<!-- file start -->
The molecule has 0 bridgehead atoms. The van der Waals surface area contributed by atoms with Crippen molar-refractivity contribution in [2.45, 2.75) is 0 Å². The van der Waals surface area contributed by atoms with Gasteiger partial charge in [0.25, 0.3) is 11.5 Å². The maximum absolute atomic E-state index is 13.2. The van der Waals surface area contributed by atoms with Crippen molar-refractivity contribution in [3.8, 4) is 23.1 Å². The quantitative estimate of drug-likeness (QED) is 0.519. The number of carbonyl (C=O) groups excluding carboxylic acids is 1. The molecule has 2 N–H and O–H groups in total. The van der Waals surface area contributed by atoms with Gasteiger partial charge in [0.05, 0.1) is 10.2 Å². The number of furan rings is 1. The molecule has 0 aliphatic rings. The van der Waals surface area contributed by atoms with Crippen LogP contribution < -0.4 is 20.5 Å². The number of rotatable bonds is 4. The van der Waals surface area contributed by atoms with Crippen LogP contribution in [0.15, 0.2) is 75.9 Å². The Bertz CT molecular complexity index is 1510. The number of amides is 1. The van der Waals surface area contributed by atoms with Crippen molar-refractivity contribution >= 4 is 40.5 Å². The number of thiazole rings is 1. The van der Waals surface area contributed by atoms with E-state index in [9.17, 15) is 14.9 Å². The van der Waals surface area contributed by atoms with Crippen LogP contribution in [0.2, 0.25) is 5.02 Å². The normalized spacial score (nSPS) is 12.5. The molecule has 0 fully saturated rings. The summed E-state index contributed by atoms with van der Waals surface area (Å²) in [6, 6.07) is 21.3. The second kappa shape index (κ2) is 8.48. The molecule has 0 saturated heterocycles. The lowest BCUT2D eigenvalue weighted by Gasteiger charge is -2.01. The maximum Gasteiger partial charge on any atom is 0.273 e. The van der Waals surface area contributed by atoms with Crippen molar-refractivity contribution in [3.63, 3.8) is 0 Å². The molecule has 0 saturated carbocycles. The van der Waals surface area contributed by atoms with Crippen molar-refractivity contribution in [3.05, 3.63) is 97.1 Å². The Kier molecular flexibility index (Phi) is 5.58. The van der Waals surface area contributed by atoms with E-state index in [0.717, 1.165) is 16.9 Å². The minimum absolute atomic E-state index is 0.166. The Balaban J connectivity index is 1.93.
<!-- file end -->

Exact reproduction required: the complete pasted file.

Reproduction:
The molecule has 0 bridgehead atoms. The van der Waals surface area contributed by atoms with Crippen molar-refractivity contribution in [2.45, 2.75) is 0 Å². The van der Waals surface area contributed by atoms with Gasteiger partial charge in [0.25, 0.3) is 11.5 Å². The maximum absolute atomic E-state index is 13.2. The van der Waals surface area contributed by atoms with Crippen molar-refractivity contribution in [3.8, 4) is 23.1 Å². The quantitative estimate of drug-likeness (QED) is 0.519. The number of carbonyl (C=O) groups excluding carboxylic acids is 1. The molecule has 2 N–H and O–H groups in total. The van der Waals surface area contributed by atoms with Gasteiger partial charge in [0.05, 0.1) is 10.2 Å². The number of furan rings is 1. The molecule has 0 aliphatic rings. The van der Waals surface area contributed by atoms with Crippen LogP contribution < -0.4 is 20.5 Å². The number of rotatable bonds is 4. The van der Waals surface area contributed by atoms with Crippen LogP contribution in [0.15, 0.2) is 75.9 Å². The Bertz CT molecular complexity index is 1510. The number of amides is 1. The van der Waals surface area contributed by atoms with Crippen molar-refractivity contribution >= 4 is 40.5 Å². The number of thiazole rings is 1. The van der Waals surface area contributed by atoms with E-state index in [9.17, 15) is 14.9 Å². The van der Waals surface area contributed by atoms with Crippen LogP contribution in [0.2, 0.25) is 5.02 Å². The normalized spacial score (nSPS) is 12.5. The molecule has 0 fully saturated rings. The summed E-state index contributed by atoms with van der Waals surface area (Å²) in [6, 6.07) is 21.3. The second kappa shape index (κ2) is 8.48. The molecule has 0 saturated heterocycles. The lowest BCUT2D eigenvalue weighted by Gasteiger charge is -2.01. The maximum Gasteiger partial charge on any atom is 0.273 e. The van der Waals surface area contributed by atoms with Crippen molar-refractivity contribution in [3.63, 3.8) is 0 Å². The molecule has 0 saturated carbocycles. The van der Waals surface area contributed by atoms with Crippen molar-refractivity contribution in [3.05, 3.63) is 97.1 Å². The Kier molecular flexibility index (Phi) is 5.58. The van der Waals surface area contributed by atoms with E-state index in [0.717, 1.165) is 16.9 Å². The minimum absolute atomic E-state index is 0.166. The Balaban J connectivity index is 1.93.